To this response, Faircloth further asked, “You feel like industry has less of an effect on your infrastructure versus residential? Your sewers, your roads?”

Stone said, “We had a plant a couple years ago that wanted to come in that would really tax the city’s sewer system…It was something we couldn’t accommodate because of the current infrastructure.”

Back added, “Melissa may be thinking of a Net Economic Benefit Survey. That’s what we do informally when we look at what the cost to the community is to bring in a particular manufacturer and what are the net benefits. We’re not going to have somebody come in unless long-term it’s going to be a net positive financially to the county…About five years ago, we discussed something that anticipated a tremendous number of school children coming in but not a whole lot of increase in tax dollars. We were thinking this would be a net negative for the county. They went elsewhere.”

Evan noted, “I’ve got two projects we’re bringing to the board now [during executive session] and they’re going to decide just that – is this going to be a positive for the community?…These guys don’t just take everything that comes along and rubber stamp it. There is a set amount of money per hour that the state says you have to have as a wage or they won’t even consider giving any kind of incentives.”

Faircloth added that wages was one topic she wanted to know more about, asking, “Do you guys have a set amount wage in mind?”

Spencer Hogg with the Joint Development Authority said, “It has to be above the state average wage.” He didn’t know the exact amount. Back said it’s about $16 per hour.

Stone noted that wages and cost of living have risen, saying, “I remember almost ten years ago, when Vanguard came in. Their wage was in question. That was when Shaw closed and we lost 400 jobs. Now, Vanguard is up to $17 to $18 per hour.”

Cantrell added, “Around that time, McDonalds and all the other places paid minimum wage. Now, you can get a job making $15 an hour [at McDonalds].”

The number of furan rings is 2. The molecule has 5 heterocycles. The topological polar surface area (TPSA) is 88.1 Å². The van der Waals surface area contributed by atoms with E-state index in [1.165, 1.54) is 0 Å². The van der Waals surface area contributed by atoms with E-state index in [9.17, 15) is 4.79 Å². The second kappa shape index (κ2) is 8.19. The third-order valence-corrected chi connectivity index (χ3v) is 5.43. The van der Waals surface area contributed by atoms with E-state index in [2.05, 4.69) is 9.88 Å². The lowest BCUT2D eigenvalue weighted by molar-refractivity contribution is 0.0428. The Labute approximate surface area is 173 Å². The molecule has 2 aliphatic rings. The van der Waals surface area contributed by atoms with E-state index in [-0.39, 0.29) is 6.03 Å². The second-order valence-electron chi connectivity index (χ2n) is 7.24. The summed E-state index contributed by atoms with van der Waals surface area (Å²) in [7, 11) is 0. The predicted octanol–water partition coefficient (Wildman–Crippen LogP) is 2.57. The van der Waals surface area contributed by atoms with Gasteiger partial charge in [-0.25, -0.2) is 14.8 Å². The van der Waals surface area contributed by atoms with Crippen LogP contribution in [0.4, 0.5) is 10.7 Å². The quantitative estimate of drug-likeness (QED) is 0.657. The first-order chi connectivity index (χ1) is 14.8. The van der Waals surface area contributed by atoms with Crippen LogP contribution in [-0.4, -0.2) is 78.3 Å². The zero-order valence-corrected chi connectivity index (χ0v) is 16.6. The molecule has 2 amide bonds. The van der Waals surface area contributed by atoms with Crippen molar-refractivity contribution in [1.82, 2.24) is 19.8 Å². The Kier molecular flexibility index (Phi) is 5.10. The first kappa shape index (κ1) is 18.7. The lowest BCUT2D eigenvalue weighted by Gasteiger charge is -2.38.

Faircloth explained her viewpoint, saying, “You want to make sure it’s quality over quantity. When you live in a county where your unemployment rate is already low and you’re bringing in additional industry, it kind of makes you wonder, where are these employees coming from?”

Back noted that the industrial park draws workers from Alabama and Tennessee.

Seth Houts added, “It’s also to entice people who work in Chattanooga to come back here to work. If you work in the county, like a lot of us do, we spend our money here.”

Hogg added, “Over 65% of Dade County’s workforce leaves the county everyday to go to work.”

Back said, “In the past, the IDA came in with proposals that didn’t involve reaching out to neighbors. I think that’s something we need to work on. If there’s going to be a project, we want to keep the public informed as soon as we’re able to release information.”

Faircloth responded, “That would be nice. I know you’re not going to be able to please everybody. There’s some fine lines you run through there about, where are we headed? Of course, I have a different perspective because we’re on the tourist side. I feel like if all of the boards could get together and once the DDA is put in place, if we all work as a team, the sky’s the limit.”

Cantrell explained that when employers must compete to attract quality employees, salaries are increased. He said, “When we bring new manufacturers here, they already know that Vanguard is paying $17 an hour, so they know they’re going to have to up that to get employees.”

Faircloth thanked the IDA for their time and answers, explaining that she’s trying to learn more about the IDA. The authority said she asked good questions and she’s welcome any time. The JDA said they enjoy the questions because they enjoy talking about their work.